GUarded by Advanced Radar technology-based DIagnostics Applied in palliative and intensive care Nursing (GUARDIAN)
GUARDIAN is a BMBF-funded project of the call for proposals: Innovations for intensive and palliative care; funding number is 16SV7695.
Research into the non-contact recording of respiration and heartbeat of critically ill patients over short and medium distances using radar; development of a compact, mobile and cost-effective module for improving the quality of life of patients, relieving the nursing staff, increased diagnostic certainty by means of permanent recording and automated evaluation and documentation in the hospital information System.
In the care of seriously ill people, the recording of respiration and heartbeat may be necessary for crisis detection. The previously necessary derivation via electrodes on the patient’s body and the connected cables limit the self-determination and quality of life of palliative and intensive care patients and lead to false alarms and complications such as mental confusion. GUARDIAN should enable the contactless monitoring of vital parameters to ensure health. Patients can change their position in the bed at will and move freely in a GUARDIAN-protected room.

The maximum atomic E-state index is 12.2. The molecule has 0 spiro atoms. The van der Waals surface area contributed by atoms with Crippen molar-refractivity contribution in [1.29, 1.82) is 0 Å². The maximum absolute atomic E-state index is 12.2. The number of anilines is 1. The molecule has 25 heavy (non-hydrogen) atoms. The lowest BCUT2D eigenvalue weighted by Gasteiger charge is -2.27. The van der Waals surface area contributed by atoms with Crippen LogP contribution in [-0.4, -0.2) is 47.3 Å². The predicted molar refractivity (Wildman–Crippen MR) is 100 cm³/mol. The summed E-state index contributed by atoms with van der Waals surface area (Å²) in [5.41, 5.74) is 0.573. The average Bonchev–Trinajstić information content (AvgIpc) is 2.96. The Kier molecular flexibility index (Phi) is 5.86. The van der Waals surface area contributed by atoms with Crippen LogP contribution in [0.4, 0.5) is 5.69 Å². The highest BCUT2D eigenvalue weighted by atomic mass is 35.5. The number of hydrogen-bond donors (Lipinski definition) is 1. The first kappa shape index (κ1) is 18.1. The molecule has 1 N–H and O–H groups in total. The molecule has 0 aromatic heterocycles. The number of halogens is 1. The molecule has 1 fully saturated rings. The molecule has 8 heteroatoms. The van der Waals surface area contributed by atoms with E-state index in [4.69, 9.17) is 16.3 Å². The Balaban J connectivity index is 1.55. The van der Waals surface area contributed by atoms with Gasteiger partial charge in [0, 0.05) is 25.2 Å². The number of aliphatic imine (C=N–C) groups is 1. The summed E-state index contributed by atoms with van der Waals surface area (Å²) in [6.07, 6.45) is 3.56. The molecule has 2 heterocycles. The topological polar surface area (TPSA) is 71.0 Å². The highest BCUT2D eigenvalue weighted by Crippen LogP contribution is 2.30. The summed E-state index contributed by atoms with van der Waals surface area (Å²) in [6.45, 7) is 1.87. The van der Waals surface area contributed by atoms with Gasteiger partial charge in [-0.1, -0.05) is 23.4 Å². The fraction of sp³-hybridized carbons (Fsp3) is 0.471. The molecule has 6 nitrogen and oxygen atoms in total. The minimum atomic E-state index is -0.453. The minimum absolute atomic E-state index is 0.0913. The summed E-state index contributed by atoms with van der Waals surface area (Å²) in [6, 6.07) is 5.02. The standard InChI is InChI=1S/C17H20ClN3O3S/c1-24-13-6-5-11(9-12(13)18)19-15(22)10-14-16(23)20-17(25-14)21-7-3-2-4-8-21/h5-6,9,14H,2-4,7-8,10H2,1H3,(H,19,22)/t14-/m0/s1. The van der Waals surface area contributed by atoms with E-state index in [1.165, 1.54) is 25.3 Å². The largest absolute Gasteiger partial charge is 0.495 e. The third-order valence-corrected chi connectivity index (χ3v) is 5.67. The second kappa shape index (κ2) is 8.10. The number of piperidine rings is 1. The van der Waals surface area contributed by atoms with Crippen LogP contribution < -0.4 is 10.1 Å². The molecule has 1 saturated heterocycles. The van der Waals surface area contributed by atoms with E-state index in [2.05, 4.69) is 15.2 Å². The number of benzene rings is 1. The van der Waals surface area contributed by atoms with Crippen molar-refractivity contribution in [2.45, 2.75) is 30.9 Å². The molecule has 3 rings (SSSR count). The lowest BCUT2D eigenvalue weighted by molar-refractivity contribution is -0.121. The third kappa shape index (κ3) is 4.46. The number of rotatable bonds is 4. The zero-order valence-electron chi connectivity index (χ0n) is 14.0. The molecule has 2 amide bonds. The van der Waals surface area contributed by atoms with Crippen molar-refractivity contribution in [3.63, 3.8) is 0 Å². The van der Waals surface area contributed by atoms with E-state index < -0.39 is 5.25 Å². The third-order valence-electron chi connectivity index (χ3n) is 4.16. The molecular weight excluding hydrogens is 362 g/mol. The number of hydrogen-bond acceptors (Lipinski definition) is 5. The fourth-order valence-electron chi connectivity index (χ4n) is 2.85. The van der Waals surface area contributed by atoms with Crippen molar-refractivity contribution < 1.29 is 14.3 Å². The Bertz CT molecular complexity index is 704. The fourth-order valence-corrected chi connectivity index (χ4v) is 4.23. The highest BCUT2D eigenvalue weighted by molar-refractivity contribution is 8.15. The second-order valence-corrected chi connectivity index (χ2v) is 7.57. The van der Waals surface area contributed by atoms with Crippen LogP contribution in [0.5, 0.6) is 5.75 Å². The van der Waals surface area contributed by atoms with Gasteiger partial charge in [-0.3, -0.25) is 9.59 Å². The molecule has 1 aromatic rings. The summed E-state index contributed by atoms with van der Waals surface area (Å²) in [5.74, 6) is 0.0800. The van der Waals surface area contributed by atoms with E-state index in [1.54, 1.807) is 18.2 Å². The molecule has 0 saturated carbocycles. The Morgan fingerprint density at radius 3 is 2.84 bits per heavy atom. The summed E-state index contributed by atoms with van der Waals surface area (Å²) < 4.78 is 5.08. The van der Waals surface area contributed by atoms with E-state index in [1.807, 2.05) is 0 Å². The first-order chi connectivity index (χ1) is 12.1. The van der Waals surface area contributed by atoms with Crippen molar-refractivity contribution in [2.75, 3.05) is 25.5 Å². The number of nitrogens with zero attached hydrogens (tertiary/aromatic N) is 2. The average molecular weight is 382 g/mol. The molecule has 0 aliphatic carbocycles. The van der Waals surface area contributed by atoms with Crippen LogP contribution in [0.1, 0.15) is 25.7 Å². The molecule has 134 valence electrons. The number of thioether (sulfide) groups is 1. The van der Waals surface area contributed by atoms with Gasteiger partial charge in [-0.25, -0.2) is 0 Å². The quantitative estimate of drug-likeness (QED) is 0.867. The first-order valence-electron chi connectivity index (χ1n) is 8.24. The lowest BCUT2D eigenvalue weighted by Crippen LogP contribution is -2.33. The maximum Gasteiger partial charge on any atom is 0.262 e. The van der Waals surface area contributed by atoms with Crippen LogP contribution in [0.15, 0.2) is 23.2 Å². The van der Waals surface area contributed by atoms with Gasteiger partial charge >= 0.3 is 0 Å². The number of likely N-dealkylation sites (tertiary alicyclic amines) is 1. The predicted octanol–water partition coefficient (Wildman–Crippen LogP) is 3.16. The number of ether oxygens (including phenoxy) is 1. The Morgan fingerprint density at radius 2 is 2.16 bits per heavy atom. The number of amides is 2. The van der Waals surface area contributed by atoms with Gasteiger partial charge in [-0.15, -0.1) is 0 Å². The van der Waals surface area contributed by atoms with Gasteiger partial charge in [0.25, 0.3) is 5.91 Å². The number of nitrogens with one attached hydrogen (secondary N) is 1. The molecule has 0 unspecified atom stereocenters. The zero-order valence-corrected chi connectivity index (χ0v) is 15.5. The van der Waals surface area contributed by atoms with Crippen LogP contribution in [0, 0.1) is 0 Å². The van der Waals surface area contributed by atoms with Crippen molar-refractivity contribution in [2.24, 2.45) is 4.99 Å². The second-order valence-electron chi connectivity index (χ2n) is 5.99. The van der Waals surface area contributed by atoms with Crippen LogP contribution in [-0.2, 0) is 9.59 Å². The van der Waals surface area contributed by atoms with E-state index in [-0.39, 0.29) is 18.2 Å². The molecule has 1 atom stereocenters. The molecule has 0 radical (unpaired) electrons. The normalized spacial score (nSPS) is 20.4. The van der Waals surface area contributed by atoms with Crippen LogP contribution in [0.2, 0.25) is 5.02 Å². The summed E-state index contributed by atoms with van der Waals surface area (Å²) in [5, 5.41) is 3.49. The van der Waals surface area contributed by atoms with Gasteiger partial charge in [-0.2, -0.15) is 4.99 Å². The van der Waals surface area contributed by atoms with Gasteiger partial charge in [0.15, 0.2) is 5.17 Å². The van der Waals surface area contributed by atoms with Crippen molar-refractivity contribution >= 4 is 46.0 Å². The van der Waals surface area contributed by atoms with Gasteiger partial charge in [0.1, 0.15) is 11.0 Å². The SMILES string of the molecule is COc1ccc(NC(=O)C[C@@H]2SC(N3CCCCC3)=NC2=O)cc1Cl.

By using six-port interferometry as a new concept, all body movements are recorded in a contactless manner from a distance of up to several meters with previously unattained distance resolution in the micrometer range. Respiration and heartbeat are extracted from the temporal signal curve. At the same time, ambiguities and non-idealities of the six-port principle are compensated by the system approach of a multimodal sensor.
One goal of the project is the research and prototypical development of a radar-based sensor that makes it possible to measure the vital signs heart rate and respiration of a patient without physical contact over distances of up to several meters.
GUARDIAN thus offers the possibility to continuously monitor vital signs without the need for contact- and cable-based monitoring with decisive advantages for patients and practitioners.
Further members of the interdisciplinary project team are:
Research Associate: Dr. Anke Malessa
Contact: Dr. Tobias Steigleder, Dr. Anke Malessa